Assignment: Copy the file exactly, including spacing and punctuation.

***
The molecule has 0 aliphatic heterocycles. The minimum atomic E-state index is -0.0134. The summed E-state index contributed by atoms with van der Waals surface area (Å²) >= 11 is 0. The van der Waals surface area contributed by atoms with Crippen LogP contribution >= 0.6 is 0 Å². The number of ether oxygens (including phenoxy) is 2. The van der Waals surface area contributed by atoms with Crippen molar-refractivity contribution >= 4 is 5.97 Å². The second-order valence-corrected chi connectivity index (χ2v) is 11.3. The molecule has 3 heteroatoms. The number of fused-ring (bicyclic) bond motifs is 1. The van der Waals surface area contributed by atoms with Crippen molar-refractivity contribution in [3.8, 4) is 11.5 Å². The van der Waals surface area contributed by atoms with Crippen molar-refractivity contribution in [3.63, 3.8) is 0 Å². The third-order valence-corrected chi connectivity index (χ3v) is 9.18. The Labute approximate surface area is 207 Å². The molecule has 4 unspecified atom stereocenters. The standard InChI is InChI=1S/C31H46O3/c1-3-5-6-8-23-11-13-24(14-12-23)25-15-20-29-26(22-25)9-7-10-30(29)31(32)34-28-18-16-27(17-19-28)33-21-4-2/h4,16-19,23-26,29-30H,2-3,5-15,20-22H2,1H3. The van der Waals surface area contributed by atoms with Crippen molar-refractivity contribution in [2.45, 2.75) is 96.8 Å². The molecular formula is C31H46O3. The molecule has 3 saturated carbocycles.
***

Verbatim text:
The molecule has 0 aliphatic heterocycles. The minimum atomic E-state index is -0.0134. The summed E-state index contributed by atoms with van der Waals surface area (Å²) >= 11 is 0. The van der Waals surface area contributed by atoms with Crippen LogP contribution >= 0.6 is 0 Å². The number of ether oxygens (including phenoxy) is 2. The van der Waals surface area contributed by atoms with Crippen molar-refractivity contribution >= 4 is 5.97 Å². The second-order valence-corrected chi connectivity index (χ2v) is 11.3. The molecule has 3 heteroatoms. The number of fused-ring (bicyclic) bond motifs is 1. The van der Waals surface area contributed by atoms with Crippen molar-refractivity contribution in [3.8, 4) is 11.5 Å². The van der Waals surface area contributed by atoms with Crippen molar-refractivity contribution in [3.63, 3.8) is 0 Å². The third-order valence-corrected chi connectivity index (χ3v) is 9.18. The Labute approximate surface area is 207 Å². The molecule has 4 unspecified atom stereocenters. The standard InChI is InChI=1S/C31H46O3/c1-3-5-6-8-23-11-13-24(14-12-23)25-15-20-29-26(22-25)9-7-10-30(29)31(32)34-28-18-16-27(17-19-28)33-21-4-2/h4,16-19,23-26,29-30H,2-3,5-15,20-22H2,1H3. The van der Waals surface area contributed by atoms with Crippen molar-refractivity contribution in [2.45, 2.75) is 96.8 Å². The molecular formula is C31H46O3. The molecule has 3 saturated carbocycles.